Phoebe: COVID deaths increase; treatment expanding
ALBANY, Ga. (WALB) - Following an increase in COVID-19 related deaths, Phoebe Putney Health System is expanding its ability to give treatments to better battle the coronavirus.
As of Tuesday morning, these were Phoebe’s COVID-19 numbers:
- Total COVID-19 patients in Phoebe Putney Memorial Hospital – 148
- Total COVID-19 patients in Phoebe Sumter Medical Center – 31
- Total COVID-19 patients in Phoebe Worth Medical Center – 4
- Total inpatients recovered – 2,712
- Total positive deaths from Phoebe Putney Memorial Hospital – 324
- Total positive deaths from Phoebe Sumter – 80
- Total vaccines administered – 60,720
“We learned early in the pandemic that a spike in COVID hospitalizations is typically followed by a spike in deaths, two to three weeks later. Unfortunately, that is what we are seeing now. Just since Friday, we have lost 24 patients, including nine yesterday. We grieve with these families, and we ask our community to keep them and our care teams in your prayers,” said Scott Steiner, Phoebe Putney Health System president and CEO.
“We continue to be in the midst of a dangerous COVID surge. We should all be taking steps to minimize the spread — getting vaccinated, wearing masks and avoiding close contact with others. Anyone who does test positive should self-isolate to prevent spreading the virus and consider receiving monoclonal antibody therapy.”
This week, Phoebe work crews are installing a temporary COVID advanced care clinic across the street from Phoebe’s main emergency center and adjacent to the Community Care Clinic. Once the modular units are ready in a few days, they’ll be used as an additional location for monoclonal antibody infusion therapy, according to the hospital system.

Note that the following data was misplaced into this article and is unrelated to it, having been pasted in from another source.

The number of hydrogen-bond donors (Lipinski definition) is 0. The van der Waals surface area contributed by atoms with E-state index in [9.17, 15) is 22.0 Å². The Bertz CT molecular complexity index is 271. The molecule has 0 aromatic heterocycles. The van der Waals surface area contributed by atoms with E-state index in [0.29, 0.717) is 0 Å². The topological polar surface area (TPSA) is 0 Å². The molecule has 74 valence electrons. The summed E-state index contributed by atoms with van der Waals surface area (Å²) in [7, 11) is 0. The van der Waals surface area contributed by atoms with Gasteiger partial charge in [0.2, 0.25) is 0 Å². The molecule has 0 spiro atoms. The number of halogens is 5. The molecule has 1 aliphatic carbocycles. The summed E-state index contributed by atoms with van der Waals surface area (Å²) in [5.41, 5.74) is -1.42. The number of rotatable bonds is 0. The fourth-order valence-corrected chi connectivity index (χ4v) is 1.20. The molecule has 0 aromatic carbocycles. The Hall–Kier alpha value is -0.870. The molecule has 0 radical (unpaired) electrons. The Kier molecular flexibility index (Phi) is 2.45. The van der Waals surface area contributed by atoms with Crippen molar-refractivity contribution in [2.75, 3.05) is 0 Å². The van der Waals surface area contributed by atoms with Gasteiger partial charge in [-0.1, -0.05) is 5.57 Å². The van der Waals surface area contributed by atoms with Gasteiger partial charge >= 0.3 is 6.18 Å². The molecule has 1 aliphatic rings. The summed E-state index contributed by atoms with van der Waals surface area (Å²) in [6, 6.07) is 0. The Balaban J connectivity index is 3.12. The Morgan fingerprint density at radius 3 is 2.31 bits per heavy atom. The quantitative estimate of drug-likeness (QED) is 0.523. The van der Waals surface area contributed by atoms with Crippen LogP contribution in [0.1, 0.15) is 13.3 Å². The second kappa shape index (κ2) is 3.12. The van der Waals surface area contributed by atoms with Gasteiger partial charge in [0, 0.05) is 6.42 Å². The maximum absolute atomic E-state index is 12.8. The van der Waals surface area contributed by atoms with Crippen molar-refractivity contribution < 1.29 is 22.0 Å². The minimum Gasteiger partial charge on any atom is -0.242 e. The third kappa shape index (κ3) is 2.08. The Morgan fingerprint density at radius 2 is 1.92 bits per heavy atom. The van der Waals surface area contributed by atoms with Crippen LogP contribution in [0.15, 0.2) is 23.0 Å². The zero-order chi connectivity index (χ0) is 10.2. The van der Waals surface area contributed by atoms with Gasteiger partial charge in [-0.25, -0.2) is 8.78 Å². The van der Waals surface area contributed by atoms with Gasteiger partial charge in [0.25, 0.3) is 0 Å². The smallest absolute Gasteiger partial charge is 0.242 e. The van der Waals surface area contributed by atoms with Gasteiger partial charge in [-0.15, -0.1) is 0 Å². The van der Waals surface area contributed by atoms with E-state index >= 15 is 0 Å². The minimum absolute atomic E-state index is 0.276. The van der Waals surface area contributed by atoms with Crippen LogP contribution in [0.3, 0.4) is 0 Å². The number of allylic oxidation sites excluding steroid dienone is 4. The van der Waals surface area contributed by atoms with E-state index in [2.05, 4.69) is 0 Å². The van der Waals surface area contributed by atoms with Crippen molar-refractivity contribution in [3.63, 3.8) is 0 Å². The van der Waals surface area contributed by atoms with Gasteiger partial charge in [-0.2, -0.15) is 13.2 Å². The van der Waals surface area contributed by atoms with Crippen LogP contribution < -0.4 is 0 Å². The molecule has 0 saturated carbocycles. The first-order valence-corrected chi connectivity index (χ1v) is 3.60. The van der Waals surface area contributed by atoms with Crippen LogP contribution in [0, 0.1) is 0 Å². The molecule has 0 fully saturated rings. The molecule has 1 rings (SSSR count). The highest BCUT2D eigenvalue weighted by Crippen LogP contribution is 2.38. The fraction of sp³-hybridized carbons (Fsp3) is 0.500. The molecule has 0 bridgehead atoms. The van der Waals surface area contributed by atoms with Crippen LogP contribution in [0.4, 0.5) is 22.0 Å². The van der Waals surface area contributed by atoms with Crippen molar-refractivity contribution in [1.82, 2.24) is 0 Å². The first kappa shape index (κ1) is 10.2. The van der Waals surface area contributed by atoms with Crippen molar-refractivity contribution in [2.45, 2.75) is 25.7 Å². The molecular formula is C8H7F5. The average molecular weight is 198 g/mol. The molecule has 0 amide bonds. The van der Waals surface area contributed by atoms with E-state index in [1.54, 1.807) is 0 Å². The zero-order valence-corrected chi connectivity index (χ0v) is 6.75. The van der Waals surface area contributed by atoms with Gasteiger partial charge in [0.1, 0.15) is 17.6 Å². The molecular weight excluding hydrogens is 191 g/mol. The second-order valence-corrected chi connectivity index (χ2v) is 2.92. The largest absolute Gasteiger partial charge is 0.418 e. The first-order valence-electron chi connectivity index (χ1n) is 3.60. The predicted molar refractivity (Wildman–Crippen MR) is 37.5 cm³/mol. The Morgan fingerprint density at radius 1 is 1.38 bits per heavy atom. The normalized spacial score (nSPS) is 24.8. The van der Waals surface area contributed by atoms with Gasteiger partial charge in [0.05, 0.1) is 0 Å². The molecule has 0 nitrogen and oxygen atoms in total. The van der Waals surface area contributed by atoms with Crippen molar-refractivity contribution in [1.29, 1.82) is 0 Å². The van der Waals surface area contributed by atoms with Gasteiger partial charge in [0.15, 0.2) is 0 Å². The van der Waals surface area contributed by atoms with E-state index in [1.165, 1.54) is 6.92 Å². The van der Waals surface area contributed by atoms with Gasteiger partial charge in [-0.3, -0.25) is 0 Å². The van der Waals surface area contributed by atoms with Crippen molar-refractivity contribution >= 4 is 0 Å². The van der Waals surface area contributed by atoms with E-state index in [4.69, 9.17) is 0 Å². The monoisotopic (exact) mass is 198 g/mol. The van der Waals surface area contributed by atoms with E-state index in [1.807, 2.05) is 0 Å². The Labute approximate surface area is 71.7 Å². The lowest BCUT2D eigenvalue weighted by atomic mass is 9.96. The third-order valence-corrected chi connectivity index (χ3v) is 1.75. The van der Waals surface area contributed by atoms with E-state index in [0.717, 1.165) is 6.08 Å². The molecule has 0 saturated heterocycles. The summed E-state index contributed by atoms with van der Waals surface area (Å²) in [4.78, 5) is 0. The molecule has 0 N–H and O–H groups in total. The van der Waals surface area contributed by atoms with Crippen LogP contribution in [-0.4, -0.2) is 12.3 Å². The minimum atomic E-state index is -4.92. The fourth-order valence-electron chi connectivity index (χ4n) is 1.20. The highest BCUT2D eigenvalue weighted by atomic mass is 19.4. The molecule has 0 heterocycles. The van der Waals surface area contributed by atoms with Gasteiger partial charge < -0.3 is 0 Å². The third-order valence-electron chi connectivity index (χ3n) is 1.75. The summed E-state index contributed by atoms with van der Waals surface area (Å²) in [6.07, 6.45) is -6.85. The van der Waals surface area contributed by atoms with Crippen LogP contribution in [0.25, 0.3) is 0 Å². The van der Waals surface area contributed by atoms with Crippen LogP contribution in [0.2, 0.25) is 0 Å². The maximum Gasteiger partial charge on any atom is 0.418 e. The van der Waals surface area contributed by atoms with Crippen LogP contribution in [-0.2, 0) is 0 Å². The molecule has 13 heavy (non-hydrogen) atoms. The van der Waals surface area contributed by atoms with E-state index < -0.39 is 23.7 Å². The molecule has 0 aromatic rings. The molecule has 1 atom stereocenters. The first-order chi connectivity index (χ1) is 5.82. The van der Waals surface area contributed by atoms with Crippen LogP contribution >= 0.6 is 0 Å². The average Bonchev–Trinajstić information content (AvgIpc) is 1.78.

Phoebe is also exploring options for a temporary COVID advanced care clinic at Phoebe Sumter to serve the Americus area.
“Since January, we have provided this treatment to around 1,400 COVID patients, and 98% of them have avoided hospitalization for COVID,” said Dr. Dianna Grant, Phoebe Putney Health System chief medical officer. “We still want people to get vaccinated to try to avoid contracting the virus, but this treatment is doing a great job at preventing serious illness among those who do get COVID, whether they’ve been vaccinated or not.”
From Phoebe about the monoclonal antibody therapy:
The hospital system said Clayton and Marsha Powell received the treatment Friday at Phoebe North. The Camilla couple both started feeling bad last Tuesday.
“By Wednesday, we had full-on symptoms of headache and coughing and congestion,” Marsha said.
After receiving positive tests, they were able to quickly schedule appointments for the antibody therapy.
“The nurse in here has been great — feel like home folks already,” Clayton said. “They just walked us right through it, and everything has been good.”
Within 24 hours, the hospital system said they were both feeling better.
“We are so glad that we got in there so quick and got the infusion that made us feel so much better, mentally and physically,” Marsha said Tuesday. “Our main symptom now is just a little weakness, but we are on the mend. Clayton cut the grass yesterday, and we’re picking okra and putting up okra today. We’re doing a lot better.”
The Powells also have a message for all the healthcare workers caring for COVID patients as the pandemic drags on.
“I do want to thank the nurses at Phoebe. They put their lives on the line every day for patients like us that have come down with positive tests. It’s scary. I know it’s scary to them, but they just come and do a great job,” Marsha said.
Patients with a positive COVID test can be referred for the monoclonal antibody infusion treatment by a physician, or they can begin a self-referral process by calling (229) 312-MYMD. That’s the same phone number people can use to schedule a COVID-19 vaccination appointment at Phoebe facilities.
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